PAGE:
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Wattstax, Again
Joy and pain at "the Black Woodstock."


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The Watts riots in 1965 were one of the first alarm bells signaling that the new civil-rights era would have an underside. Just the year before, Lyndon Johnson had signed the historic Civil Rights Act; 1965 brought its successor, the Voting Rights Act. The quiet revolution wrought by Dr. King and his supporters was transforming America, but couldn’t forestall the madness of arson in the inner cities.

Seven years later, on August 20, 1972, the Watts Summer Festival observed the anniversary of the riots with a seven-hour concert, called Wattstax, of African-American music at the L.A. Coliseum. That concert was the subject of the 1973 documentary Wattstax, which is now being re-released to theatres with new footage. The new material includes the concert’s final performer, Isaac Hayes; his renditions of “Shaft” and “Soulsville” had been deleted from the 1973 version because of copyright issues. Both of the Isaac Hayes songs are terrific, but they are not the chief reason anyone should see this film. Wattstax is worth seeing because it works, from start to finish, as a concert movie — and also as an amazing time capsule of African-American life and attitudes, A.D. 1972.

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First, the music. The variety of genres represented — blues, gospel, soul, rock, and funk — is impressive, as is the quality of the sound (completely remastered) and the performances themselves. Among the highlights are the Staple Singers’ “Respect Yourself,” the Rance Allen Group’s “Lying on the Truth,” Johnny Taylor’s “Jody’s (Got Your Girl and Gone),” and especially the devastating “Walking the Backstreet and Crying” by blues great Little Milton.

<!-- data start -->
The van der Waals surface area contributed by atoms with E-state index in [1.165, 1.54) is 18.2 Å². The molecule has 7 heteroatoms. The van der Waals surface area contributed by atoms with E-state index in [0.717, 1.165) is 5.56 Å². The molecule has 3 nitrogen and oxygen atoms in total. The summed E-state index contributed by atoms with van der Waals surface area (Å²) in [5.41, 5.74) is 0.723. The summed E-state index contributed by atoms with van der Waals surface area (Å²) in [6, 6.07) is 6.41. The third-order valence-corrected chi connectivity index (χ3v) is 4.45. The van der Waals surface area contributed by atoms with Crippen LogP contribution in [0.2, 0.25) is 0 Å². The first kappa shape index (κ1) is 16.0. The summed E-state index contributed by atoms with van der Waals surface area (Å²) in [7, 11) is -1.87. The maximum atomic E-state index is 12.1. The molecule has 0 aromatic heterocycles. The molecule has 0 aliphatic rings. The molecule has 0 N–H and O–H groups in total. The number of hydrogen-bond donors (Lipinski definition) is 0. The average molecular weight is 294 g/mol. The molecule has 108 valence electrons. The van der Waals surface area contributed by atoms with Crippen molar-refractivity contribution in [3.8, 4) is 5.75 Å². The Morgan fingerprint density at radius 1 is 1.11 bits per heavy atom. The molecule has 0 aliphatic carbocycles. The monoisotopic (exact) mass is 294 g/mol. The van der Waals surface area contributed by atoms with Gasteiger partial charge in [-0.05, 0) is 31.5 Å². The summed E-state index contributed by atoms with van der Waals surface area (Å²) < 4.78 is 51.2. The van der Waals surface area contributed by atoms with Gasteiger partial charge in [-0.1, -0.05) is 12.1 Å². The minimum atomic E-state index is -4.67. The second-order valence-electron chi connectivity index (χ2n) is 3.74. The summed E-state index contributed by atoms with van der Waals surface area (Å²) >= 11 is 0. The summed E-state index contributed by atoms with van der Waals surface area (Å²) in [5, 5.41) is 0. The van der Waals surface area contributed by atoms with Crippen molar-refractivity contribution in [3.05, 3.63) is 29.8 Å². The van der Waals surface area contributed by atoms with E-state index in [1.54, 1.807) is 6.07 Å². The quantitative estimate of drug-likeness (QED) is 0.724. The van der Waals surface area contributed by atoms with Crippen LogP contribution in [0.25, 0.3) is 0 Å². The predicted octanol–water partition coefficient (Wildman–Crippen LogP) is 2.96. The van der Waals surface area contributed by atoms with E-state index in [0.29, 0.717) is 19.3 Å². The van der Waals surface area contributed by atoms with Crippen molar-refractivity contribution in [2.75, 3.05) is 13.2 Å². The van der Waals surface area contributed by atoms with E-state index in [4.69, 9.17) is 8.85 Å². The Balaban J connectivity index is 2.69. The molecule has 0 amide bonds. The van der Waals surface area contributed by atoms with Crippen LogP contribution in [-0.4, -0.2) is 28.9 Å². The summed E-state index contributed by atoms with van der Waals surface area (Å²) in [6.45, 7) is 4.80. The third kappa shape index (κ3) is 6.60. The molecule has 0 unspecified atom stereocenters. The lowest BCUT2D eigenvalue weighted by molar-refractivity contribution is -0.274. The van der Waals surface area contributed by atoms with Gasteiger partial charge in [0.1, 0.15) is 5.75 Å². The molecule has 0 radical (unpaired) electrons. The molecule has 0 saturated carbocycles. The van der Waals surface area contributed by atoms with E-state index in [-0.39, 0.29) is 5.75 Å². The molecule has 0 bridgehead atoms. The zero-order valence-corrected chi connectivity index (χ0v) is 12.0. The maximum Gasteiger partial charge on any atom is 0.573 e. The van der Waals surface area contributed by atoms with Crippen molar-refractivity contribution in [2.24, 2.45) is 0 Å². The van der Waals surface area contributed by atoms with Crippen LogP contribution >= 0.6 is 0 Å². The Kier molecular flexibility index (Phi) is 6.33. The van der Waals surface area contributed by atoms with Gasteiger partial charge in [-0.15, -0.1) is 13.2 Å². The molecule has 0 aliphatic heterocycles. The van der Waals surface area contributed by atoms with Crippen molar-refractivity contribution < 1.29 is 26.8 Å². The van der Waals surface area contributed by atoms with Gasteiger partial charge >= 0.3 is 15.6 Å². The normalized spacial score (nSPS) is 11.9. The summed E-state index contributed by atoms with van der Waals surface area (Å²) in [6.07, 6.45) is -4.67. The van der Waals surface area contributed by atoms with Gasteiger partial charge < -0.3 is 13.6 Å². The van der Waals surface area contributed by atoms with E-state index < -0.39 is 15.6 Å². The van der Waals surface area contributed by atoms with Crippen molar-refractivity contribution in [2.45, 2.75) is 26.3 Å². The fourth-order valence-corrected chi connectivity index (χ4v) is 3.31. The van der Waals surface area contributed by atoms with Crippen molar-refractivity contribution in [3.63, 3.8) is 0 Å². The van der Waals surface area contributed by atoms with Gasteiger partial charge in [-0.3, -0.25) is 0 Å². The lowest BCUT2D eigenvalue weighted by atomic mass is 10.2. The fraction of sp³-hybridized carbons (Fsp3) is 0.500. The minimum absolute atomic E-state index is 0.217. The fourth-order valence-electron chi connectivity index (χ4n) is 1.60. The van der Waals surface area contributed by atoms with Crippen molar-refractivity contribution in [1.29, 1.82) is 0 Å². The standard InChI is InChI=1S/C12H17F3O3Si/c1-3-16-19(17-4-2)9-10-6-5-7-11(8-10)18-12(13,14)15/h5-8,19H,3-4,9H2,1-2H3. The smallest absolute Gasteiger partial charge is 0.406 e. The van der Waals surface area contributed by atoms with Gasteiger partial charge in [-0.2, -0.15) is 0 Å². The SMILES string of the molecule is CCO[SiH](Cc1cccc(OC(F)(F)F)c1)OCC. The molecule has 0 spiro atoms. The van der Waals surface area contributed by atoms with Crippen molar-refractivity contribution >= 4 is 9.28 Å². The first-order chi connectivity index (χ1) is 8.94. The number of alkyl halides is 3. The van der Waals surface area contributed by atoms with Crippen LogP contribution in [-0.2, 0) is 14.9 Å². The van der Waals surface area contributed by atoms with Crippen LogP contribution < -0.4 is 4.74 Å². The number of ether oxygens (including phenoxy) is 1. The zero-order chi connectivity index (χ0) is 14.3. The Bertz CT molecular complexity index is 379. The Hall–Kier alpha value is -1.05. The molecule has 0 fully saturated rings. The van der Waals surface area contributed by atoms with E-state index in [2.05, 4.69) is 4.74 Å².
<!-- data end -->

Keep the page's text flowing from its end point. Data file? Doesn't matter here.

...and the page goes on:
Milton’s lonely blues remind the viewer of what is being commemorated, the pain amid the joy of music making; and this is where the film’s time-capsule aspect really kicks in. Interspersed among the music acts are clips of the Watts neighborhood, including eye-opening interviews with residents. Among them is one who believes that but for the riots, the white community would not have paid attention to Watts; another focuses on the improvements that have taken place; a woman provides a sad jolt by including, in her litany of praise for African-American men, the assertion that “the way he abuses me is beautiful.”

The movie also has a brief visual montage of African-American History 101, including the famous clip in which Dr. King proclaimed, the night before he was assassinated, “I’m not worried about anything. I’m not fearing any man. Mine eyes have seen the glory of the coming of the Lord.” But the promised land he saw from that mountaintop would remain, for too many, elusive. In this regard, it’s entirely appropriate that the master of ceremonies for Wattstax was none other than Jesse Jackson — a man who has spent the three decades since 1972 pointing African Americans simultaneously toward and away from the promised land, with his mix of moral uplift and race-mongering blackmail.

“We may be in the slum,” Jackson declared to the Wattstax audience, “but the slum is not in us.” It’s words like these that made an earlier generation — black and white alike — admire Jesse Jackson; they seemed to point the way out of the racial and economic cul-de-sac of the Seventies. We are not, he seemed to be saying, the product of our environments; we are, rather, “Somebody.” And he was, in saying this, entirely correct. So who could have predicted, on that beautiful Sunday afternoon in 1972, that the slum spirit, the “slum in us,” would — through such violent media as gangsta rap — outlast many of the slum buildings themselves? And that even as a black middle class prospered, the harmful values of the slum would find a new audience among affluent white kids seeking “authenticity” through pseudo-black posturing?

The Afros and sideburns on display in Wattstax belong in the past; but the music remains vibrant. So, sadly, do the issues raised by this fine documentary.



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